I (Edward) attended the Maker's Mark Bourbon 101 seminar led by Maker's Mark Master Distiller Kevin Smith. The seminar was much more than just a chance to sample Marker's Mark. Kevin discussed that Bourbon can be made any where in the continental United States, but that the majority of Bourbon comes from Kentucky where the climate, grains, aging, water, the unique characteristics of each brand, and the watchful eye and palate of the Master Distiller, combine to produce the best Bourbons. There is only one common thread that all Kentucky Bourbons share and that is the climate, as the other elements vary by product thus producing a wide and varied range of color, taste, and finish. With respect to grain, Bourbon must be at least 51% corn, but most vary the percentage of corn, as well as the other types of grain that they use from wheat, malt barley, and rye, and the percentage of each. Combine aging, type of yeast, fermentation, how they char their seasoned wood for the one and only time that a barrel may be used to make bourbon, and where they receive their water supply from, and you have a set of permutations that can make your head spin, but alas we had some excellent Bourbon to sample to calm the nerves.
So, taste we did. In front of each attendee were 4 different samples of Maker's Mark that included "White Dog" that is clear and fresh out of the barrel, a sample that was aged for 2 years, an over mature sample, and the Fully Mature version. The "White Dog," as it is so aptly named, was young with heavy alcohol on the nose and palate, and a bit wild; this is what the Master Distiller and his team sample to size up the potential and future of that specific barrel. As we sampled the different aged products that ranged from 2-years to the over mature, you could see how the combination of type of grain, and the effect of the barrel, had on the product. The 2-year bourbon still had a heavy hand of alcohol notes on the nose and palate causing a burn on the finish, while the over mature was smooth but a bit sweet and lacking balance. The Fully Matured had the consistency that you come to expect from Maker's Mark, smooth on the palate, no burn on the finish, and a balanced nose. Kevin closed the seminar with a salute as we lifted our glasses and toasted all Bourbon and its unique United States identity.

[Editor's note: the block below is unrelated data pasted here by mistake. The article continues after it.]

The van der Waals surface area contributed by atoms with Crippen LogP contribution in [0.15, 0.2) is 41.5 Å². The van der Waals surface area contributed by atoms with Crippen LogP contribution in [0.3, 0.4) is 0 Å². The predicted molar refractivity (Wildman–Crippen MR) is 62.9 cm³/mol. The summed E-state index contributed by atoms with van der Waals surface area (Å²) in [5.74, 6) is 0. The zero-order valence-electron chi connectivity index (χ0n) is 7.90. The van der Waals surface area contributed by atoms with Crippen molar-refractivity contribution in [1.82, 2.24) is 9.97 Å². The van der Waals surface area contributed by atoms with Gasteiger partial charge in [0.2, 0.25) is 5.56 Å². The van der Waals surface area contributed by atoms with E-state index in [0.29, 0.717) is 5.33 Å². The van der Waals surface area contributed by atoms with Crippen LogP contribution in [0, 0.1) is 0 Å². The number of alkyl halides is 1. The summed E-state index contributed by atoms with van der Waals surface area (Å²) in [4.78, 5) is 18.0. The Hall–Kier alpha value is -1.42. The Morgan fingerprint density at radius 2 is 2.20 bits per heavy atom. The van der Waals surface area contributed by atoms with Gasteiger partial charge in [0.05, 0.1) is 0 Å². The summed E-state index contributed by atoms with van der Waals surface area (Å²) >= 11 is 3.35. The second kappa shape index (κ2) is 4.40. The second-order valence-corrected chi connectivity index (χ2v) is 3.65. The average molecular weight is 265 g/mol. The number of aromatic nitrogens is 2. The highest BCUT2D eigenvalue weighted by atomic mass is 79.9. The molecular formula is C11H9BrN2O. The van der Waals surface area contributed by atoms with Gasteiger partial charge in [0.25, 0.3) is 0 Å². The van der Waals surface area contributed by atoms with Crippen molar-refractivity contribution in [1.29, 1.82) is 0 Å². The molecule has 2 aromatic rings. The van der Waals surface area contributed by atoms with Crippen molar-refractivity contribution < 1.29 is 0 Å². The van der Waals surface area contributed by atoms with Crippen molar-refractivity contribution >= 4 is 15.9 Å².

We continued our "spirits education" on the tasting floor visiting the individual vendors and sampling many of the products, and it was interesting to taste different styles of whisky side by side where you could experience the nuances of the whiskies that varied from heavy peat to little or no peat, and how the different water as well as aging, affects each of the products. WhiskyLive also provided us with the opportunity to reacquaint ourselves with some old favorites like Yamazaki Single Malt Whisky from Japan, as well as introduced us to some new finds that we might otherwise have never known.
Taking time from tasting, we enjoyed dinner while listening to the talented MacTalla Mór Celtic Roots Band comprised of Jesse MO Ofgang (pipes, whistles, drums, guitar, percussion, vocals), his sister Ilana (piano, bass pedals, organ, lead vocals), brother Levon (pipes, whistles, percussion), brother "MageErik" (vocals, bass), and mother, Patty Devlin (bodhran, vocals) who had the enthusiastic audience clapping in time with the music as the band played many cuts off their latest CD, The New Colossus.
MacTalla Mór Celtic Roots Band
Day had slowly made its transition to evening with the New York skyline dramatically silhouetted against the Hudson River as we made our way back into the reality of Manhattan. All in all, it was a perfect night.
WhiskyLive North America is held in New York, Toronto, Los Angeles, and Fort Lauderdale, please visit the website: www.WhiskyLive.com or call +44 (0) 1603.633.808 for information on upcoming events.